j Shurburne, 198, 202, 219, 229, 242, 260, 274. 
( Shurburne, 76. 
( Sigoney, 260, 292, 296. 
j Sigorney, 43, 73. 
( Sigourney, 6". 
Siinms, 10, 42, 67, 114. 
( Sim bins, 270. 
\ Simpkins, 17, 201, 202, 275. 
Simons, 155. 
Simson, 213. 
Skillins, 9, 41. 

Skinner, 1 1 , 43, 68, 114, 156, 221, 232, 273. 
4 Sloan, 228, 241, 260, 275. 
/ Sloane, 217. 
Smith, 13, 25, 39, 40, 55, 79, 114, 159, 167, 173, 

192,221,251,263,270. 
Snelling, 114, 155. 
Soames, 193. 
Soley, 193. 

Spear, 1, 9, 42, 52, 67, 113, 154. 
Square, Dock, 158, 171, 178, 189, 197, 212. 
i Stevenson, 246. 
t Stevinson, 271. 
8tillman,54. 
Stinreon, 232, 241. 

Stoddard, 43, 67, 200, 202, 221, 230, 254,273,277. 
Btodder, 198. 
Storer, 25, 34, 39, 45, 52, 63, 64, 71, 72, 128, 

130, 227, 231, 232, 2il, 273. 
Stow, 222. 
Street, Ann, 35, 53, 197, 198, 199, 200, 201, 

202, 213. 
Atkinson, 61. 
Cross, 224. 
Friend, 119, 164. 
Kilby, 134. 

King, 1, 13, 16, 134, 142, 224. 
Middle, 53, 197, 198, 199, 200, 201,202. 
Milk, 61, 80, 82, 159. 
^ewbury, 126. 
Pleasant, 76, 134. 

Queen, 23, 24, 25, 55, 57, 58, 79, 81, 82, 
117, 120, 131, 140, 168, 180, 252,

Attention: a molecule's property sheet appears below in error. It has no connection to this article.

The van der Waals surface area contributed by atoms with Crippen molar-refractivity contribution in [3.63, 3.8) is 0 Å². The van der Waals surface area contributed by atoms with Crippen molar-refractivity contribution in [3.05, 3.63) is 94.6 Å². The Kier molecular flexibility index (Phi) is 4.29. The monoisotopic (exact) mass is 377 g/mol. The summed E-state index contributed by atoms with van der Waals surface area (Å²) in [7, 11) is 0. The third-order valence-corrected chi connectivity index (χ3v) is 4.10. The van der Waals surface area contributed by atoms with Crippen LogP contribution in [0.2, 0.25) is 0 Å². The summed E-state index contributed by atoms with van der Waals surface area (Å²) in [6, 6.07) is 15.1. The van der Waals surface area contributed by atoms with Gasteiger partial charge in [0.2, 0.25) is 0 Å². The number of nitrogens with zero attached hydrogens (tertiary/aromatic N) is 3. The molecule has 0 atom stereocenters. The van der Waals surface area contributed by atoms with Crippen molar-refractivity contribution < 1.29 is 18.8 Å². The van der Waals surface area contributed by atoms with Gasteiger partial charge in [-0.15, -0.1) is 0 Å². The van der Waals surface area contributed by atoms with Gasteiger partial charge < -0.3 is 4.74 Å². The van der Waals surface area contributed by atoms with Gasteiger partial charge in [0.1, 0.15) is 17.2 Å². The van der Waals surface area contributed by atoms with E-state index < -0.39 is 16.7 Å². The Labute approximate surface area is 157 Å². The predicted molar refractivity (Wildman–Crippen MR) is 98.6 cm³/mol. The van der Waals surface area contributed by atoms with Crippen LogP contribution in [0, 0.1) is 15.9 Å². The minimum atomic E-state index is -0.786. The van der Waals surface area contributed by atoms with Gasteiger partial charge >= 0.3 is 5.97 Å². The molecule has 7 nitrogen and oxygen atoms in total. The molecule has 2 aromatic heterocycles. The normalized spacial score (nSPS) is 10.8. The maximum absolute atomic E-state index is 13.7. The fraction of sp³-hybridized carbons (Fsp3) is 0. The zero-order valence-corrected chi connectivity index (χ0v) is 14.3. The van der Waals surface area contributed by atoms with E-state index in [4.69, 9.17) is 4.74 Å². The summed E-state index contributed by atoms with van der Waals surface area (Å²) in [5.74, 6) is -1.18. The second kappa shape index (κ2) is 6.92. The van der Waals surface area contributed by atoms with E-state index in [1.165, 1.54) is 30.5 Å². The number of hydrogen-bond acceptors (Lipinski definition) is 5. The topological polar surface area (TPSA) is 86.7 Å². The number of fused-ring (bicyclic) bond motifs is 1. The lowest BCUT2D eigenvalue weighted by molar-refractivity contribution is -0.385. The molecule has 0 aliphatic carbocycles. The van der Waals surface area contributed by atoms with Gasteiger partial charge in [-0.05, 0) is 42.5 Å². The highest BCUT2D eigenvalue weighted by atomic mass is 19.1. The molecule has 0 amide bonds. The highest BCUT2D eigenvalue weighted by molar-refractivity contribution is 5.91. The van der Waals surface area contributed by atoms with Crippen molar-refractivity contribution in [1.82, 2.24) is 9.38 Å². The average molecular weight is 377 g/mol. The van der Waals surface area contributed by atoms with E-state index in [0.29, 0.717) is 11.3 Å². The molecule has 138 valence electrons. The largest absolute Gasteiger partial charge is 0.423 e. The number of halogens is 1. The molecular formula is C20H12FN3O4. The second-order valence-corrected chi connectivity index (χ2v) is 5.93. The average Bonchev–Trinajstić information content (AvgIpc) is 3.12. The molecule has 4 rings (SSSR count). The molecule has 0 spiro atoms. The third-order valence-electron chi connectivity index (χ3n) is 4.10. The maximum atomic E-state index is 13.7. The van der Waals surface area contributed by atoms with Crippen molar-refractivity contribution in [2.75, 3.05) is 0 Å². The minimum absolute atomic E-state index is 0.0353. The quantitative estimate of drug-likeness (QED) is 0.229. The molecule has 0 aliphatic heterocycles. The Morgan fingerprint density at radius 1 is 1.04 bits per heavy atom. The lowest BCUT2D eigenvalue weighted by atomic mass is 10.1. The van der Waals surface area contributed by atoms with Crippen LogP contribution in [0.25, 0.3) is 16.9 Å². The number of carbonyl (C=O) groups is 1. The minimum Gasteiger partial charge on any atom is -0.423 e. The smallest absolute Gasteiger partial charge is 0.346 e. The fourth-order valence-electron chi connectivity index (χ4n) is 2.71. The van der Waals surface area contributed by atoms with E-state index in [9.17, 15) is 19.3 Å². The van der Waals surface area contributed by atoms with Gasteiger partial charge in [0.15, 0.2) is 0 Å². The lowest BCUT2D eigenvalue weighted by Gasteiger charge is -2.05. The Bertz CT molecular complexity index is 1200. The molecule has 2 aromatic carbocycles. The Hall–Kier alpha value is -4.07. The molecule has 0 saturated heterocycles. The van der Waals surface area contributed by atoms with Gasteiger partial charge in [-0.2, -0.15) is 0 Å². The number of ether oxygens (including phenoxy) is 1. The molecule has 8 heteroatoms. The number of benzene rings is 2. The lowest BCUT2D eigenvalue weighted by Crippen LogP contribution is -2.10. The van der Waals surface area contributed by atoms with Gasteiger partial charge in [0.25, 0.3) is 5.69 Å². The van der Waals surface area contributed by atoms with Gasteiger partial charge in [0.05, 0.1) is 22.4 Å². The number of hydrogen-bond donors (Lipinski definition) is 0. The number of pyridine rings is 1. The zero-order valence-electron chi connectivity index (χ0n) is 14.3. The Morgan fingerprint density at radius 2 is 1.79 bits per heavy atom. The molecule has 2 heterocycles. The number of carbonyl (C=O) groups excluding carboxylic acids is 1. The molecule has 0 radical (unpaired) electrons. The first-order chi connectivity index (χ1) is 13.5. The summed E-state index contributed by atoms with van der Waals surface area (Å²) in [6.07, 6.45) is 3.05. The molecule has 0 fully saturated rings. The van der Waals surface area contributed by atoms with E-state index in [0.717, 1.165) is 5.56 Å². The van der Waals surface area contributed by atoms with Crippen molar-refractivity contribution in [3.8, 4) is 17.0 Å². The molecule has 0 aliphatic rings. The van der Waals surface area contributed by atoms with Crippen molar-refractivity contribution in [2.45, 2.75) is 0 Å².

286. 

Sea, 119, 137. 
South, 134. 

Sndbury, 14, 119, 159, 164. 
Union, 3o, 119, 159, 164,213. 
Winter, 126. 



Sturgis, 261. 
Suffolk County, 198, 200. 
Stunner, 198, 200, 201, 203, 254, 277. 
Button, 261. 
Swan, 152, 219, 221. 
Sweden, 108. 

Sweetser, 12, 43, 47, 51,68, 87, 93,114, 119, 
130, 136, 156, 221, 227, 231, 233, 244, 261, 
262, 264, 270, 273. 
Swift, 25, 48, 86, 117, 118, '224. 
"Sy mines, 152, 166, 220, v20, 230. 
Symms, 6, 9,41, 44, 66, 68, 112, 114, 232, 271, 

272. 
Syms, 153, 218, 241. 



Tavern, Larnb, 224. 

Koyal Exchange, 225. 
The Green Dragon, 159. 

(Tayler, 112. 

j Taylor, 16. 
Temple, 54. 
Tbacher, 225, 226. 
Thayer, 9, 41, 66, 112, 153, 155, 220. 
Thomas, 6, 44, 68, 114, 152, 218, 230, 271. 
Thompson, 114. 
Thornburne, 241. 
Tileston, 23, 24, 39, 55, 57, 58, 76, 81, 82, 140, 

180, 232, 252, 254, 271, 286, 289, 295.